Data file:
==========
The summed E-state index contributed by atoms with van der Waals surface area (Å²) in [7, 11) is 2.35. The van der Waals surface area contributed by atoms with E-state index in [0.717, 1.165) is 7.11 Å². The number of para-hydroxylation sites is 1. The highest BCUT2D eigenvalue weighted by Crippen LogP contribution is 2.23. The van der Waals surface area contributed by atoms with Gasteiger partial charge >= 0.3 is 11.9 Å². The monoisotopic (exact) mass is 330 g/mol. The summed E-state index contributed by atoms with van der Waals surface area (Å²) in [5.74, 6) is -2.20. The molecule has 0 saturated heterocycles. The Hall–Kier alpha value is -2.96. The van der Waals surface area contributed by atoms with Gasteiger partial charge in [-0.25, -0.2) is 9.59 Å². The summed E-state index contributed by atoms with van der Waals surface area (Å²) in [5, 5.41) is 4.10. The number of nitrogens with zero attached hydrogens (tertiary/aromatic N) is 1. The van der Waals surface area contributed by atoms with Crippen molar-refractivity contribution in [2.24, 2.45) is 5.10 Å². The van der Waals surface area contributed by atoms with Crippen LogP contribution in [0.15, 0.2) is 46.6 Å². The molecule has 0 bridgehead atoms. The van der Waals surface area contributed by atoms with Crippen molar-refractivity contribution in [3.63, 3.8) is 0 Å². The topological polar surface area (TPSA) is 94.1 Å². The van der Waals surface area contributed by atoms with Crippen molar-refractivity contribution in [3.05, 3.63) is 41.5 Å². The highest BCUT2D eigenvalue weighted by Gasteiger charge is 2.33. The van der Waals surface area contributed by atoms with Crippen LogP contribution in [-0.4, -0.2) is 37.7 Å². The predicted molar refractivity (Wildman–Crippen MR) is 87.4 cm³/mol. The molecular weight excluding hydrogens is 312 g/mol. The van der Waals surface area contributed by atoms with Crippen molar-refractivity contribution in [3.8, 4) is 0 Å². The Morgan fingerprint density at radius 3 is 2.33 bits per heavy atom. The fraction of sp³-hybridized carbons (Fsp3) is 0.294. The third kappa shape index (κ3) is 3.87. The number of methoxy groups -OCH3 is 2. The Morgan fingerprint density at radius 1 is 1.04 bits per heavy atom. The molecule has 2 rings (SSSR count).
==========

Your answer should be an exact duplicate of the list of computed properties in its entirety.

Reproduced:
The summed E-state index contributed by atoms with van der Waals surface area (Å²) in [7, 11) is 2.35. The van der Waals surface area contributed by atoms with E-state index in [0.717, 1.165) is 7.11 Å². The number of para-hydroxylation sites is 1. The highest BCUT2D eigenvalue weighted by Crippen LogP contribution is 2.23. The van der Waals surface area contributed by atoms with Gasteiger partial charge >= 0.3 is 11.9 Å². The monoisotopic (exact) mass is 330 g/mol. The summed E-state index contributed by atoms with van der Waals surface area (Å²) in [5.74, 6) is -2.20. The molecule has 0 saturated heterocycles. The Hall–Kier alpha value is -2.96. The van der Waals surface area contributed by atoms with Gasteiger partial charge in [-0.25, -0.2) is 9.59 Å². The summed E-state index contributed by atoms with van der Waals surface area (Å²) in [5, 5.41) is 4.10. The number of nitrogens with zero attached hydrogens (tertiary/aromatic N) is 1. The van der Waals surface area contributed by atoms with Crippen molar-refractivity contribution in [2.24, 2.45) is 5.10 Å². The van der Waals surface area contributed by atoms with Crippen LogP contribution in [0.15, 0.2) is 46.6 Å². The molecule has 0 bridgehead atoms. The van der Waals surface area contributed by atoms with Crippen molar-refractivity contribution in [3.63, 3.8) is 0 Å². The topological polar surface area (TPSA) is 94.1 Å². The van der Waals surface area contributed by atoms with Crippen molar-refractivity contribution in [3.05, 3.63) is 41.5 Å². The highest BCUT2D eigenvalue weighted by Gasteiger charge is 2.33. The van der Waals surface area contributed by atoms with Crippen LogP contribution in [-0.4, -0.2) is 37.7 Å². The predicted molar refractivity (Wildman–Crippen MR) is 87.4 cm³/mol. The molecular weight excluding hydrogens is 312 g/mol. The van der Waals surface area contributed by atoms with Crippen molar-refractivity contribution in [3.8, 4) is 0 Å². The Morgan fingerprint density at radius 3 is 2.33 bits per heavy atom. The fraction of sp³-hybridized carbons (Fsp3) is 0.294. The third kappa shape index (κ3) is 3.87. The number of methoxy groups -OCH3 is 2. The Morgan fingerprint density at radius 1 is 1.04 bits per heavy atom. The molecule has 2 rings (SSSR count).